by Sarah Montoya
My friend Lydia introduced me to Poornima’s Lean Product Development Course. Lydia and I have had extensive conversations about my desire to expand my skills and she was confident the class would be a great fit. For the past few years I have worked in social services in a direct service role to low-income youth. I enjoyed my work but often found that I wanted to find different and unique ways to be challenged professionally.
With my background the options for branching out professionally often feel limited unless I go back to school. I studied psychology in undergrad and received a master’s of divinity immediately after; hence, I have never taken a business, marketing, or tech courses in school. But, because I already have a master’s degree I am not in any hurry to take on additional student debt. I usually turn to General Assembly or other spaces to add to my skill set. The first of Poornima’s classes that grabbed my attention was offered through General Assembly, but I wasn’t able to take it, so Lydia helped connect me to Poornima so I could take classes directly from her. I have only sat in on one class and I am so glad I did! I chose the class on Market Research because of my interest in going into fundraising and marketing full time, and my need to have a better understanding of the markets I want to reach out to.
Through the class I learned about Competitive Analysis, Differentiation Techniques, and User Segmentation. A good deal of my time at the moment is dedicated to volunteering for a small nonprofit in San Francisco. We offer financial support to projects in the developing world and a large part of how we do that is by asking for people to contribute to us, so we can pass the money along. More than any other question I am asked is: “Why are you any different than other NGO’s and non profits?” I hadn’t thought about it in the exact terms listed above but listening to the class I realized that what people want to know is: “Have I done market research? Do I really know who else is doing what we do? And why are we the best organization for them to support?”
Most nonprofits don’t like to think of other nonprofits as competitors, but listening to the class I see that the same understanding of the market applies. We are asking for money so I need to be able to tell people why us. I can’t tell people why we are the best option if I don’t know what the other options are. Also, as I think about our organization’s future knowing the history of other nonprofits like us helps me think about why they succeeded and failed. Everyone makes mistakes and if we can learn from theirs (and ours) we will be a better organization. We also need to know who the market is and we should ask. Finally, as we think about the future of our organization we need to know if there is room in the market for us and how much room.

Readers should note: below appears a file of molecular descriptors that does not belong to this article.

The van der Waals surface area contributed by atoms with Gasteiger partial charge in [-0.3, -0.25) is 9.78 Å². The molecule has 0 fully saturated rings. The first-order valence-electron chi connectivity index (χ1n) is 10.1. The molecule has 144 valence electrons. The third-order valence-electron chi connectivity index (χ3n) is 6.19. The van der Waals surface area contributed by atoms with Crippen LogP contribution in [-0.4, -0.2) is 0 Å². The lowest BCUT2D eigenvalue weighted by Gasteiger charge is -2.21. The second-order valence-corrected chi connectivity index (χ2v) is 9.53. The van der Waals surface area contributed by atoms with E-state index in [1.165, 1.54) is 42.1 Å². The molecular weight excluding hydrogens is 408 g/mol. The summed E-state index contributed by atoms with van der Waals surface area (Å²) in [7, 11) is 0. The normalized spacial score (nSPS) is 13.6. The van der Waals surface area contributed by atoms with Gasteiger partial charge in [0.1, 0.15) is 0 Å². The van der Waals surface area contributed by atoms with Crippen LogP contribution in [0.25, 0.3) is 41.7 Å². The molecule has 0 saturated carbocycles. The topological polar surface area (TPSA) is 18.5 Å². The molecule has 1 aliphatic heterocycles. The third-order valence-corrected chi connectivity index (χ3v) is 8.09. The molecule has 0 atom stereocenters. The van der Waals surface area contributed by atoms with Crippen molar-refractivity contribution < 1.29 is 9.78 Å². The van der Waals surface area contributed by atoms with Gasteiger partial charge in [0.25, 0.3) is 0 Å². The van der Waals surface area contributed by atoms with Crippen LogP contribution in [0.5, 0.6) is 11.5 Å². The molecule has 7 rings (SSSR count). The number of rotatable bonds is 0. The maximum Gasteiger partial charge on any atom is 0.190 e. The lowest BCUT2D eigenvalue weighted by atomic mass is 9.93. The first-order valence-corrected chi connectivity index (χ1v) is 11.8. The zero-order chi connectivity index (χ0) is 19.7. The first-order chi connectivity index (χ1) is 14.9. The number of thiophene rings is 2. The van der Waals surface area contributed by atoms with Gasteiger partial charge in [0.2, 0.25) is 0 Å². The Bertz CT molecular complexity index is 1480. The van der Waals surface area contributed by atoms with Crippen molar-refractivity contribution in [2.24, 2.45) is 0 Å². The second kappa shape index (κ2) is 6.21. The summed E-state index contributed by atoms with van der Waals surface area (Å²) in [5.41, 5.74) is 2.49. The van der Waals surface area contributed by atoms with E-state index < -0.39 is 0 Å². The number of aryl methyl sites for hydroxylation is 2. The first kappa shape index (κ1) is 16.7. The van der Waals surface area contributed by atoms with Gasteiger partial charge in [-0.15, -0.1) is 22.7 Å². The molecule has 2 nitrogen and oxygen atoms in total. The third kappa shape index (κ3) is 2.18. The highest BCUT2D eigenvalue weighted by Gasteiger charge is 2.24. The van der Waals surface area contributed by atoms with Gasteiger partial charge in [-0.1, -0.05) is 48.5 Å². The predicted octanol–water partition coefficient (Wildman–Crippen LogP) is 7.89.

The class covered all of these issues. In addition to all of this, I know that our approach is different than other organizations. It is an approach that we hope will redirect international development, if we are able to push the development community towards the approach we are taking it will impact the way people choose who they give to, so we need to know if the market is ready to change. We need to be doing market research and we are.
The class helped me think about the parts of research we might be missing, and gave me language for what we are doing and need to be doing. Using the information from the class will enable me to better understand what people are asking me when they ask why us. It will also guide me as I do my research to be better prepared to answer their questions.
Sarah Montoya loves to learn and wants to make the world a better place. As the event manager for Do Good Lab she hosts fabulous events to support sustainable development. She also volunteers with Old Skool Cafe, and is passionate about human rights. Before moving to San Francisco she received her Masters of Divinity from Truett Seminary at Baylor University. Sarah loves traveling, running, crafting, and playing with her dog.